In addition to profiling, the mpatrol library also has the capability to concisely trace the details of every dynamic memory allocation, reallocation and deallocation over the lifetime of any program that it was linked and run with. This information can then be used to calculate trends in a program's memory allocation behaviour and provide details on the lifetimes of memory allocations. In contrast to profiling, it can also be used to display a program's memory allocation behaviour in real-time, along with some useful information that can be displayed in graphical or tabular form.
Only allocations, reallocations and deallocations are recorded. The intention of tracing is to gather concise details about each memory allocation event rather than complete information about some or all memory allocations. As a result, the mpatrol log files and profiling output files contain more detailed information about individual memory allocations, whereas the tracing output files contain a broader view of allocation behaviour throughout the entire program.
Memory allocation tracing is disabled by default, but can be enabled using the TRACE option. This writes all of the tracing data to a file called mpatrol.trace in the current directory at the end of program execution, but the name of this file can be changed using the TRACEFILE option and the default directory in which to place these files can be changed by setting the TRACEDIR environment variable.
The mptrace command is a tool designed to read a tracing output file produced by the mpatrol library and display the tracing information that was obtained. The tracing information is a concise encoded trace of all of the memory allocation events that occurred during a program's execution, and can be decoded into tabular or graphical form, along with any relevant statistics that can be calculated.
The mptrace command also attempts to calculate the endianness of the processor that produced the tracing output file and reads the file accordingly. This means that it is possible to use mptrace on a SPARC machine to read a tracing output file that was produced on an Intel 80x86 machine, for example. However, this will only work if the processor that produced the tracing output file has the same word size as the processor that is running the mptrace command. For example, reading a 64-bit tracing output file on a 32-bit machine will not work.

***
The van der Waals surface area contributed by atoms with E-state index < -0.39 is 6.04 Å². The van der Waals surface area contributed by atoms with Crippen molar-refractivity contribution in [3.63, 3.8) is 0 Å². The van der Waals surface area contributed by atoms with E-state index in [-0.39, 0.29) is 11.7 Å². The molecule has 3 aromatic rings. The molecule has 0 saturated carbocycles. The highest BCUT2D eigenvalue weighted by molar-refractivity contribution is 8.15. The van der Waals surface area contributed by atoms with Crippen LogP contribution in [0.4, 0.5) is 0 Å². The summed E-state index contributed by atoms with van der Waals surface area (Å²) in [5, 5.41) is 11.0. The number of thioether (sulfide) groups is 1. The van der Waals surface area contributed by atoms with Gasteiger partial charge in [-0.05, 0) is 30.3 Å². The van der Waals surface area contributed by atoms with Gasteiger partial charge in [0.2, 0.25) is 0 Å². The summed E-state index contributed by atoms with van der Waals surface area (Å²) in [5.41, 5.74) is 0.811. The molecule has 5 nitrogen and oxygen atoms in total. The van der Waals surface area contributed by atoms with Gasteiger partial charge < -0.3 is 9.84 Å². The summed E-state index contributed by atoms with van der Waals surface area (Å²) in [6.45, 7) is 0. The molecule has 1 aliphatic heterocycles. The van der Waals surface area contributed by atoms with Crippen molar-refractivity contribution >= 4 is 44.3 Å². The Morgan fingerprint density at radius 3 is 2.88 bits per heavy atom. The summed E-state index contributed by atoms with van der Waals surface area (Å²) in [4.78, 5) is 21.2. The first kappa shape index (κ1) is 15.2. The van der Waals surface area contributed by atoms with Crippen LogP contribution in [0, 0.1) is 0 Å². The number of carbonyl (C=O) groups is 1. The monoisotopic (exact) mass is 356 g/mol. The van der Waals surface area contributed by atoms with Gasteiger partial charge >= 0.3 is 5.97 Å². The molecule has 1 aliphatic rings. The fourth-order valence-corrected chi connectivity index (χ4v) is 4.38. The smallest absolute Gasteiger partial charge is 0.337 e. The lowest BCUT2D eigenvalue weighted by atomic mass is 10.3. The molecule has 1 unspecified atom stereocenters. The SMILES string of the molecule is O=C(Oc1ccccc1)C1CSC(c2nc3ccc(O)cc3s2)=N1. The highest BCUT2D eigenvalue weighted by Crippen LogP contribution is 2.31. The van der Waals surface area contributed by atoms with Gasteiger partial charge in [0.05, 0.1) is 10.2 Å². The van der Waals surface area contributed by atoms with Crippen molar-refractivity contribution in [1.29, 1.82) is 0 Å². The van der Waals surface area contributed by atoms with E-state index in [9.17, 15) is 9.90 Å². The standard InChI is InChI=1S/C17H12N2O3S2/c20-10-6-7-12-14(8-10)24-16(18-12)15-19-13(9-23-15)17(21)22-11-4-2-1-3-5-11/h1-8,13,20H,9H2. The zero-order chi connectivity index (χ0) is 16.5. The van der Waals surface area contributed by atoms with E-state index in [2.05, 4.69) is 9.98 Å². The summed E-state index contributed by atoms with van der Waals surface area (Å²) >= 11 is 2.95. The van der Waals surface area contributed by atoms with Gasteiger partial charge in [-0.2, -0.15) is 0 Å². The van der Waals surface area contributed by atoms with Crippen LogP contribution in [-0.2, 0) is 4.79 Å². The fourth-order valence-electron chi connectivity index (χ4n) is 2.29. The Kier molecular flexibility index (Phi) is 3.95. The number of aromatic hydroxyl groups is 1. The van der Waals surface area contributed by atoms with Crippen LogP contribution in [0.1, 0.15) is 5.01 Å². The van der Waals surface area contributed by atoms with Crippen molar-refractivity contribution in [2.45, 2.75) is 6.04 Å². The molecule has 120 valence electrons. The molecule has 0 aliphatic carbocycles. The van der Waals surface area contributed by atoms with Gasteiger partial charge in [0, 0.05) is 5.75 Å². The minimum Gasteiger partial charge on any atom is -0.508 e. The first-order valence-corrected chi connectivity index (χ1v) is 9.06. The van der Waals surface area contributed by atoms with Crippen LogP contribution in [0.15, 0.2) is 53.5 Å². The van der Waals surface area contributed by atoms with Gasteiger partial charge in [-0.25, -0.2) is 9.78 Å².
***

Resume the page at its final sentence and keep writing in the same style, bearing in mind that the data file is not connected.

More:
In addition, the tracing output file also contains the version number of the mpatrol library which produced it. If the major version number that is embedded in the tracing output file is newer that the version of mpatrol that mptrace came with then mptrace will refuse to read the file. You should download the latest version of mpatrol in that case. The reason for storing the version number is so that the format of the tracing output file can change between releases of mpatrol, but also allow mptrace to cope with older versions.
Along with the usual --help and --version options, the mptrace command accepts several other options and takes one optional argument which must be a valid mpatrol tracing output filename but if it is omitted then it will use mpatrol.trace as the name of the file to use. If the filename argument is given as `-' then the standard input file stream will be used as the tracing output file.
Normally, the mptrace command will simply read in the tracing output file and display any statistics it has gathered. However, it can also be instructed to display a tracing table which displays useful details for every event in the tracing output file. The tracing table can be displayed with the --verbose option. If the mpatrol library was able to obtain source-level information for one or more memory events then this can be displayed in the tracing table by adding the --source option.
A C source file containing a trace-driven memory allocation simulation program can be written with the --sim-file option. This program will have the identical memory allocation behaviour to the program which produced the original trace file. This option can be useful to use if you wish to determine which malloc library is most suitable to use for a specific application.
A trace file in Heap Allocation Trace Format (HATF) can also be written out by the mptrace command by using the --hatf-file option. It takes the name of the HATF trace file to be written as an argument and writes out the HATF version of the mpatrol tracing output file given as input when it is being processed. The HATF file format is an attempt to standardise trace file formats for memory allocation tracing, and is being developed by Benjamin Zorn, Richard Jones and Trishul Chilimbi. There is a HATF DTD located in the extra directory in the mpatrol distribution.
The mptrace command will normally be built with GUI1 support on UNIX platforms that are running X Windows. This means that a graphical memory map display of the heap will be shown in a window every time mptrace is run with the --gui option. This display is updated every time a new event is read from the tracing output file and by default uses the colour red for internal heap memory (used by the mpatrol library), blue for unallocated heap memory, black for allocated memory and white for free memory. Options exist to change this colour scheme, as well as the dimensions of the drawing area and the window.
By default, it is assumed that the start address of the first event that appears in the tracing output file is the base address of the memory map displayed in the window. If the heap grows downwards then this assumption will be incorrect (since nothing will be displayed) and so the --base option must be used to specify a reasonable lower bound for the final memory map. In addition, the visible address space displayed in the memory map is fixed to a certain size (4 megabytes by default), but this can be changed with the --space option. A small delay can also be added after drawing each memory allocation event through the use of the --delay option.